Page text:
NEW: Kamdesh Afghan Kabab House (Downtown Oakland) - Anyone?
Read on Yelp that Kamdesh Afghan Kabab House is now open in Downtown Oakland. Anyone try it yet?
Kamdesh Afghan Kabab House
346 14th St (between Webster & Harrison)
We went today. Good, not great. I had a ground chicken kebab, which came with cumin flavored rice. Jing had a lamb shank which came with rice and raisins. The chicken was nicely cooked and flavored. Lamb was a little stringy and not as good as I've had elsewhere. The yogurt drink with mint was very good. The Afghan nan was re-heated and barely edible. I work fairly close, and I'll probably give them another shot, but I don't think it's woth going out of your way for.
re: Martin Strell
Funny - I just opened an office a block away and have eaten there twice and loved it. But I live in Napa where there are practically no ethnic restaurants so maybe it the fact that it is new to me.
I have had the lamb shank and thought it was fall-off-the-bone tender and rich and I liked the raisins and carrots with the rice.
Another day I had two appetizers: the eggplant with yogurt and the meat dumplings with peas and corn. I didn't try the bread as I'm doing the (mostly) carb-free diet, but I enjoyed both and found them too much food for me for a lunch and finished them off for dinner.
re: Martin Strell
Martin pretty much nails it.
The lamb is so-so. The chicken is better but was frighteningly undercooked the second time I tried it. the Afghani naan is very Wonder Bread-esque. I like the salad that comes with but can't remember right now what's in it.
I was hoping it would be better.
After eating there three times, I have to disagree. I've had the beef tikka (chunks) and the beef kubideh (ground) and both were delicious, especially with the addicting green sauce they have on the tables. The tikka came a perfect medium rare (as ordered) and all the kebabs come with a grilled half tomato. Normally a grilled tomato would hardly be worth mentioning, but they do something wonderful to that tomato! I wasn't crazy about the brown rice (which I think may actually be white rice cooked a some kind of brown broth), but the white rice has that lovely basmati flavor and is a great foil for that green sauce and the sumac that they also have on each table.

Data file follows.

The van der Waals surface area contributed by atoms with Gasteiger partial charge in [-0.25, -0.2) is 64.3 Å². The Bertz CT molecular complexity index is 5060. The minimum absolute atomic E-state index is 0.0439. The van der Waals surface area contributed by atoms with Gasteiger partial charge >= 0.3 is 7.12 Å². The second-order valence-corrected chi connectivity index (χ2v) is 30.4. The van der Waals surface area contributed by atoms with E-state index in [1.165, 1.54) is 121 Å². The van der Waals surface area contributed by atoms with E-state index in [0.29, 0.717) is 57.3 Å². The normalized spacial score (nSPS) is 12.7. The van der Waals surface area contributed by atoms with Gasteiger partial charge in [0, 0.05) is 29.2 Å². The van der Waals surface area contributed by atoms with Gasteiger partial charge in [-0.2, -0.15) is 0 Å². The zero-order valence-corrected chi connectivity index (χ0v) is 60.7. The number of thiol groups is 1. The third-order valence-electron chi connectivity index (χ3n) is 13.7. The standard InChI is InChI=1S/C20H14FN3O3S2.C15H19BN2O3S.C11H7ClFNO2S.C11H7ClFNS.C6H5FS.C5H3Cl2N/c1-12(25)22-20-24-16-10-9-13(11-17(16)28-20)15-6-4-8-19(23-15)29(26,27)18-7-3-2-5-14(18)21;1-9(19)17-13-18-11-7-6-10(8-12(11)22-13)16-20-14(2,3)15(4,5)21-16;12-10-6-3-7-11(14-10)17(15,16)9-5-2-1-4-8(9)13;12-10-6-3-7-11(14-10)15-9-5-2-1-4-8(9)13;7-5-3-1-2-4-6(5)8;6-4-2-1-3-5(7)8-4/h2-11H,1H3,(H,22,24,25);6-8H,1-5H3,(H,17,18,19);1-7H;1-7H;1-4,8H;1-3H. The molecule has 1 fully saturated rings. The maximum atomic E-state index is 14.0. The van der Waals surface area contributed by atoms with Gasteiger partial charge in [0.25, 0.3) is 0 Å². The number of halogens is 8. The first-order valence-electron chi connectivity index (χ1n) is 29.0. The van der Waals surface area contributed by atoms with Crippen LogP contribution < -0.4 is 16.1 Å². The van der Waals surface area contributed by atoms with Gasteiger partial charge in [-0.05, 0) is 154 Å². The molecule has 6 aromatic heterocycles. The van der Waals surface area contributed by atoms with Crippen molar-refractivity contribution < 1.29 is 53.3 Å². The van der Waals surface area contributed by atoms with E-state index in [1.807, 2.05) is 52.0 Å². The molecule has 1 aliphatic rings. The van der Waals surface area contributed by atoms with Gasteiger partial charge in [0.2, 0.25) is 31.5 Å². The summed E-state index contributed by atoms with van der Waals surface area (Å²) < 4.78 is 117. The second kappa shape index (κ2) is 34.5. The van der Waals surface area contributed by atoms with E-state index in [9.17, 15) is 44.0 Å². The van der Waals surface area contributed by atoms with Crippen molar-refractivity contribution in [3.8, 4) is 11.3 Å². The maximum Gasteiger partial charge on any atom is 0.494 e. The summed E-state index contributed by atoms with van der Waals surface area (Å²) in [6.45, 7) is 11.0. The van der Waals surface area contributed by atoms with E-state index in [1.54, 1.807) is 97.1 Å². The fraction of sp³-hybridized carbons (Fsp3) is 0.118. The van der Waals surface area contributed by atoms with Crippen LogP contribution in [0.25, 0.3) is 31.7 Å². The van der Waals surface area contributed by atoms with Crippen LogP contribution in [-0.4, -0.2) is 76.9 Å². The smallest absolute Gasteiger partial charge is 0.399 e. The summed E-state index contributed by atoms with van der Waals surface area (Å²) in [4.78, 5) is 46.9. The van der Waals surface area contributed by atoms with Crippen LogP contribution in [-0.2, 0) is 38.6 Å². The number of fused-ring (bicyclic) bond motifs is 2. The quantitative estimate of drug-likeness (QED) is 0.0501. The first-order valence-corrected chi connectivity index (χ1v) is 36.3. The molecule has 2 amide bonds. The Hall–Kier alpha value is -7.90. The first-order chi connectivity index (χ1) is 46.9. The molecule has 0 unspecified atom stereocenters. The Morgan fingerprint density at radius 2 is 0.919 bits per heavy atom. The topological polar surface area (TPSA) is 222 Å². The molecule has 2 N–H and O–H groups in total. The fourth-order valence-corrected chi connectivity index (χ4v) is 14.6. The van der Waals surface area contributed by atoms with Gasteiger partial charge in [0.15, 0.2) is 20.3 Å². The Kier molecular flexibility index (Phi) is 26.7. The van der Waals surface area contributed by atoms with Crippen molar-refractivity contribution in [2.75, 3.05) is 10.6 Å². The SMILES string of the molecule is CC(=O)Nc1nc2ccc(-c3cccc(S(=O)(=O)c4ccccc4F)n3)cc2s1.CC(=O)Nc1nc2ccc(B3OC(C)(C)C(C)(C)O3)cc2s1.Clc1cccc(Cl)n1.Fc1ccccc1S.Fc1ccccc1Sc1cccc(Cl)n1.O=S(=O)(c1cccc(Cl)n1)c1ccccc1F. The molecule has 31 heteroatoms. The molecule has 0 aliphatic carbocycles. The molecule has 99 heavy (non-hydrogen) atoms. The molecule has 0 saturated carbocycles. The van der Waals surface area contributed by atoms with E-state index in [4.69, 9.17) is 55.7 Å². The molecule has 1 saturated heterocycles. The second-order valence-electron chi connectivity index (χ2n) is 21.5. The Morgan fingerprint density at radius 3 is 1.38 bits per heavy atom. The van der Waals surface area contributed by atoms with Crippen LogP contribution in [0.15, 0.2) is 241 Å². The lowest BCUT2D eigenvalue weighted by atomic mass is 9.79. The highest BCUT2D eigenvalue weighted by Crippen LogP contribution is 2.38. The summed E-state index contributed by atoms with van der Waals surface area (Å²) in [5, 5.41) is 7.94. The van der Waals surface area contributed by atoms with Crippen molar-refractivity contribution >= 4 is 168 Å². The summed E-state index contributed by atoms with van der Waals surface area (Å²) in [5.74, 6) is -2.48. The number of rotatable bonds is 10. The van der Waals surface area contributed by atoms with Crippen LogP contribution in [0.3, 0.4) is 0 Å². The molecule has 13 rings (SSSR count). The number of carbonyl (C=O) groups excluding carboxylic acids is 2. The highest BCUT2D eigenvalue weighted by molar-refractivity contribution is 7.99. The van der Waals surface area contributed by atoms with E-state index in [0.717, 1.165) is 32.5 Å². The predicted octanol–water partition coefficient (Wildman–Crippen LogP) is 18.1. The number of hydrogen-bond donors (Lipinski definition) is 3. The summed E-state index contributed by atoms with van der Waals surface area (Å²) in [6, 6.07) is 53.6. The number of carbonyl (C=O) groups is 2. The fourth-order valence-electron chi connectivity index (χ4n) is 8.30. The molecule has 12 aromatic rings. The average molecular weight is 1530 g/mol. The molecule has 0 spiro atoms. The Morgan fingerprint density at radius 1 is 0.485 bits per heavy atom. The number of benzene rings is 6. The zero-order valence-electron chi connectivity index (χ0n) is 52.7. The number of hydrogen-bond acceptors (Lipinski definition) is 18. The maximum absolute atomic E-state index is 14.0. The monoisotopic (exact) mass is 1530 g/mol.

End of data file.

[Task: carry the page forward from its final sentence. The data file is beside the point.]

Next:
I also thought it was very good. The lamb shank was fall-off-the-bone tender, the eggplant borani well seasoned. I thought the brown basmati (which was definitely brown rice, not white) was cooked perfectly: tender with a bit of chew, and fluffy, separate grains. The bolani (potato-stuffed bread) was good, with a nice, savory filling, though not flaky and paratha-like as I've had at other restaurants - sounds like a better bet than the plain naan.
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I've been once and I ordered the Mantoo ($5.95, dumplings filled with ground beef, onions and seasonings, topped with a special yoghurt sauce and sauteed veggies) and Afghani Wrap ($7.50, choice of chicken or beef wrapped in Afghani Naan with a special yoghurt sauce) with chicken.
I was interested the similarity in names of the Mantoo and the Korean dumplings called mandu and some investigation found that both originated from Turkish Manti dumplings and spread across Asia via Turkish migration. These look to be popular as I watched a woman hand-make these the whole time I was there filling more than one large sheet pan.
The mantoo come in a serving of five topped with the yogurt sauce, a small amount of tomato-y sauce and some veggies. The dumplings are delicious with a nicely spiced meat filling. The yogurt sauce had dill and was also very good. The veggies looked and tasted like they were from a bag of frozen vegetables.
The Afghani Wrap is filled with chicken, yogurt sauce, and a veggie mix of cubed cucumber and a smattering of tomato. The chicken was tender and moist with nice char marks and flavor from the grill and the marinade.
The minty green sauce on the table made a good addition to the wrap.